Swordsmithing

The sword is a relatively new endeavor for me and one that I did not take on lightly.  There is nothing easy about the craft of this noble weapon.  Successfully forging and heat treating a sword blade requires the discipline to control every aspect of the geometry in a long, thin three dimensional structure. If any aspect of the symmetry and balance are off, then the harmony and beauty collapse.  An unbalanced sword can come out of the fiery quench in a maelstrom of warp and twist.  But the sword blade deserves this kind of respect. It is ones of the world’s great and powerful symbols and has deep meaning for just about everybody. The sword lives in the dreams of both the child and the inner-child of the experience-hardened man.  The goal for me, as a budding swordsmith, is to make the sword that is in the dreams of that inner child.  To make a sword seething with story and meaning.   The sword should be fully functional and a true weapon and tool.  I do not believe in cheap wall hanging art.. although the sword should look beautiful in this regard as well.  I like to use  traditional, ancient and rare materials in my work but I also like to use modern technology so that the weapon evolves beyond it’s ancestors.

I forge my blades from either modern steel, laminated steel or pattern welded steel (damascus) but I also have several projects in which I’m working towards historically correct blades using processes that have essentially been lost to mankind.  I use a more modern style of hilt construction in which fittings are mechanically wedged into place and the grip is fixed to the tang using the highest quality epoxies available. The tang extends to the pommel and I then cold peen it over. This is a method that Albion Swords LTD uses and is a method in which a hilt can be constructed to last through the ages of time.  Hot peening in the ‘old way’ usually results in loosening of the components and fracturing of the grip over time.  I want my swords to be heirlooms of lasting value.  I work hard at making sure my swords handle and feel like true weapons. They should be light, well balanced, fast in the hand… made for their intended purpose.  I love seeing people’s eyes light up when they hold one my swords and their surprise at how light and dynamic it feels.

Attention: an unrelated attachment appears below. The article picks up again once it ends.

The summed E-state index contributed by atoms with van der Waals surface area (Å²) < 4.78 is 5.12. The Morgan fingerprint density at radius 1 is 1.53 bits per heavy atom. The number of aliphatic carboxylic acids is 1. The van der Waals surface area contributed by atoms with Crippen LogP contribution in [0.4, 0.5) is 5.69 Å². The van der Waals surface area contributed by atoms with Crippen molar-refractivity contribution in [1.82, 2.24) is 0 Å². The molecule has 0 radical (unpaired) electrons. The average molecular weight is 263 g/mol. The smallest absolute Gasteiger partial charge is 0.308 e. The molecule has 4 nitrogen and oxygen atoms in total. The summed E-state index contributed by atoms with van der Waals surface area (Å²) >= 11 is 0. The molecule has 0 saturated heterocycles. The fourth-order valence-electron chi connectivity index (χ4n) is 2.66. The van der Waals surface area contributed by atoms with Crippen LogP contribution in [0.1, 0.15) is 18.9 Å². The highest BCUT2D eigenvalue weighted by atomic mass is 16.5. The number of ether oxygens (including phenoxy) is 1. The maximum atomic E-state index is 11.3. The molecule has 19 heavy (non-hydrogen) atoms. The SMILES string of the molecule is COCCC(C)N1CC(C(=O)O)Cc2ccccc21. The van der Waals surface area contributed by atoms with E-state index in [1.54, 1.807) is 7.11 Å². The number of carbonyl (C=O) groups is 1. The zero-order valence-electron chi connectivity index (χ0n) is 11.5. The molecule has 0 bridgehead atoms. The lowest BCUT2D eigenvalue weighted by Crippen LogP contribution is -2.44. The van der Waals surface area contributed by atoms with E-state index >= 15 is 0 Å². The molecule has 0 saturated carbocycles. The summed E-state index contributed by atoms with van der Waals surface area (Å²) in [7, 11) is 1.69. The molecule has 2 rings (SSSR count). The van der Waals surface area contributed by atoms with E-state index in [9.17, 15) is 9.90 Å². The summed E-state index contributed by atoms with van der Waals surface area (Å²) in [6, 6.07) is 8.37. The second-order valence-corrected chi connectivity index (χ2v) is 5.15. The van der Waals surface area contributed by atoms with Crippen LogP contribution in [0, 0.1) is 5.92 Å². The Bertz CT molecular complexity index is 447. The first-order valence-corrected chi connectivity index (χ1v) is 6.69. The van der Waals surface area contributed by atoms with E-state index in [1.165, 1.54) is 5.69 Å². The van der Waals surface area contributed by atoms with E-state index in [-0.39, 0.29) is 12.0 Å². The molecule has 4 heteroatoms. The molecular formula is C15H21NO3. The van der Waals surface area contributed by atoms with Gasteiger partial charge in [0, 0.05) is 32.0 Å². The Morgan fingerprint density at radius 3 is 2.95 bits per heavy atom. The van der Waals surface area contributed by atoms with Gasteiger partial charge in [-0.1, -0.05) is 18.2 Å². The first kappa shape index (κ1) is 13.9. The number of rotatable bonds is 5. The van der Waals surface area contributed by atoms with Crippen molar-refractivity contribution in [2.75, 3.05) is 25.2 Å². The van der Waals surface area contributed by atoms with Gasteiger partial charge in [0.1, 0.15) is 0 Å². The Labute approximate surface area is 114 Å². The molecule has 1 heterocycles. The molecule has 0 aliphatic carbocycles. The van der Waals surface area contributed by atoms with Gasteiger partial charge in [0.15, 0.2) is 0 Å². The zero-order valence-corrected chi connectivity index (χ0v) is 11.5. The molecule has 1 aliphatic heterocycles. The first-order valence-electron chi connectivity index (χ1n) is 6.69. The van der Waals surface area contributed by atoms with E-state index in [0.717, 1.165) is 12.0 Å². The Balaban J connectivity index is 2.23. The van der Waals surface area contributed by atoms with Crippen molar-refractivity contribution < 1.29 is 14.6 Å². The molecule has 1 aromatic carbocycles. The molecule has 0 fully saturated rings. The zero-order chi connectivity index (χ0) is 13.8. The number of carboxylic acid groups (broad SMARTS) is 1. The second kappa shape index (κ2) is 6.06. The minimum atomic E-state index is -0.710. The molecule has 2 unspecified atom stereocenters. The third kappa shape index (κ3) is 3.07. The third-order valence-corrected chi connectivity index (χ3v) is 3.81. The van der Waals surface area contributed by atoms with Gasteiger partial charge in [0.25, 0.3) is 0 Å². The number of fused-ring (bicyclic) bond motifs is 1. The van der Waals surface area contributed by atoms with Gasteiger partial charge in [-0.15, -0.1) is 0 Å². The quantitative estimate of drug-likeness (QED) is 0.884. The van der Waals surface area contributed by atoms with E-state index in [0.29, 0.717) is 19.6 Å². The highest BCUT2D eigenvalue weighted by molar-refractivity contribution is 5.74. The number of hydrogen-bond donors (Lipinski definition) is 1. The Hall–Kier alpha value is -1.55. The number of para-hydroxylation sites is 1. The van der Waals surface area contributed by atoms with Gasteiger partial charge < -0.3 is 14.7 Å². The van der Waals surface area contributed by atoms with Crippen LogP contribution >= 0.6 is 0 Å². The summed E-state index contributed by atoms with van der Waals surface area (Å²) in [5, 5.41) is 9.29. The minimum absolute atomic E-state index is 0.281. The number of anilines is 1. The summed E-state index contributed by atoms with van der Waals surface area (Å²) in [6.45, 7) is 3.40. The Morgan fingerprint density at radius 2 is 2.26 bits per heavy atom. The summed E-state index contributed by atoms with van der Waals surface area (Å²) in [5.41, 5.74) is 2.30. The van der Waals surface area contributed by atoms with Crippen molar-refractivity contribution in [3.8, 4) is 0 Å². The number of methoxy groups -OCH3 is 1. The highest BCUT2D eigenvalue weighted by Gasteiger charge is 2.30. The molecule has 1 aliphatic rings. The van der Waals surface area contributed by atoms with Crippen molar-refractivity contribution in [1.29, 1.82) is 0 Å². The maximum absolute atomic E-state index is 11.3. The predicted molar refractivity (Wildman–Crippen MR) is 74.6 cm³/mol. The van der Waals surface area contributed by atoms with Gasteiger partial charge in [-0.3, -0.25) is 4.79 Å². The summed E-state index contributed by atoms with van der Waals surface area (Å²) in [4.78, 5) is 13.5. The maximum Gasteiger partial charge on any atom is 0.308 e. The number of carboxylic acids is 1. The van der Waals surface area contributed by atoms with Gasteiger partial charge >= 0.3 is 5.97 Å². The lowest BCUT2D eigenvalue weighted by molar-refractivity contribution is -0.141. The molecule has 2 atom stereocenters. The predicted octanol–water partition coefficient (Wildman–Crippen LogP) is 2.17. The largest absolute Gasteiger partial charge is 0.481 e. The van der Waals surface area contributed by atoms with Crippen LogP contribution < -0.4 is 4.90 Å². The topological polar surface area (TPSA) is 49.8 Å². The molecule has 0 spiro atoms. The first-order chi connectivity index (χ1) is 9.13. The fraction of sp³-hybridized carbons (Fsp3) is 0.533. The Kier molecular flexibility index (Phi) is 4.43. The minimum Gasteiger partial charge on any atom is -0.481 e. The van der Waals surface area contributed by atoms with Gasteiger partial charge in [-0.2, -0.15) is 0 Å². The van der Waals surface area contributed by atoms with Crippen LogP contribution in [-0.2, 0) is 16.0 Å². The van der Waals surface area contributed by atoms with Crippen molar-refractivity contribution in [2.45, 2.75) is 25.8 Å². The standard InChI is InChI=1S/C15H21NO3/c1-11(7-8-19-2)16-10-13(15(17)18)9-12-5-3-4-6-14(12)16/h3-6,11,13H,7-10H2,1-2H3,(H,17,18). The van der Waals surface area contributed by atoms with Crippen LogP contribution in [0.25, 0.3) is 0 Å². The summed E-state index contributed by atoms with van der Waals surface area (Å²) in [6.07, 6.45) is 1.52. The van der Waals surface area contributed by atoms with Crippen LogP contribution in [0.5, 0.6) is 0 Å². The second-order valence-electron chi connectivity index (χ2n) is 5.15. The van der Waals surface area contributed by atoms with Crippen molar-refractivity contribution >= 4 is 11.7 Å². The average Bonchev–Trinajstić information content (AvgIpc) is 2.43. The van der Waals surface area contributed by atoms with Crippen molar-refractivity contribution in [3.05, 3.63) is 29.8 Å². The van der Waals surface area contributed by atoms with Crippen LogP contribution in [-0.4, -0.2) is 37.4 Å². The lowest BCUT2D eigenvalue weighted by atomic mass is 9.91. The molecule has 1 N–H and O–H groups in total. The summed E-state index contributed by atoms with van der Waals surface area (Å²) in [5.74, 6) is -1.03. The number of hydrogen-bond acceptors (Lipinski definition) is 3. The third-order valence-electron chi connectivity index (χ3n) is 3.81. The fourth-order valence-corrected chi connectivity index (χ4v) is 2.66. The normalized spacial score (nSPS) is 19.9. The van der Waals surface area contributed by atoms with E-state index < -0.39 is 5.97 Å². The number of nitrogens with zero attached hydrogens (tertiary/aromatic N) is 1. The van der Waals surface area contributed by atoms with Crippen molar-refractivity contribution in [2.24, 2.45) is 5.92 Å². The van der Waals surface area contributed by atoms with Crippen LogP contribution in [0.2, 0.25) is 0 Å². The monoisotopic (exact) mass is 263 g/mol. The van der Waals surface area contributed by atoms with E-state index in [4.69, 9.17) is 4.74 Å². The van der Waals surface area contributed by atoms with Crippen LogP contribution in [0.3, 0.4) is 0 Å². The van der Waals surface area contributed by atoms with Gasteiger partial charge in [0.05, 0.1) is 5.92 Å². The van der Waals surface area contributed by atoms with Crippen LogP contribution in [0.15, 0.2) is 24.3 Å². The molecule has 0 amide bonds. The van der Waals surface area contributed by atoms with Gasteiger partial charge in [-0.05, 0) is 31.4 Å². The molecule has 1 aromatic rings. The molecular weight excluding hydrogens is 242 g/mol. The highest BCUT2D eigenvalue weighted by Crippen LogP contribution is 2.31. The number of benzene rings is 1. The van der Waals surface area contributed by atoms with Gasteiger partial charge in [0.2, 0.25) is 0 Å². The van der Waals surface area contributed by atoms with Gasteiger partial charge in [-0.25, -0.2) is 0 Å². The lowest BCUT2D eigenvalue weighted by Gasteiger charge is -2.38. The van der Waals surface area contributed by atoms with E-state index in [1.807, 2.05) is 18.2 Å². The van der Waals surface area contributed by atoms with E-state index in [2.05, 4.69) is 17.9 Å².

The artistic vision I’ve used so far in my sword craft has been to make weapons that COULD HAVE BEEN.   I’m interested in the swords used by the working class soldier or mercenary. Swords that show the tell-tale signs of a long campaign.  Sometimes I enjoy a ‘fantasy’ component as well and sometimes more of an antique/relic feel.  But my vision is always evolving.

 

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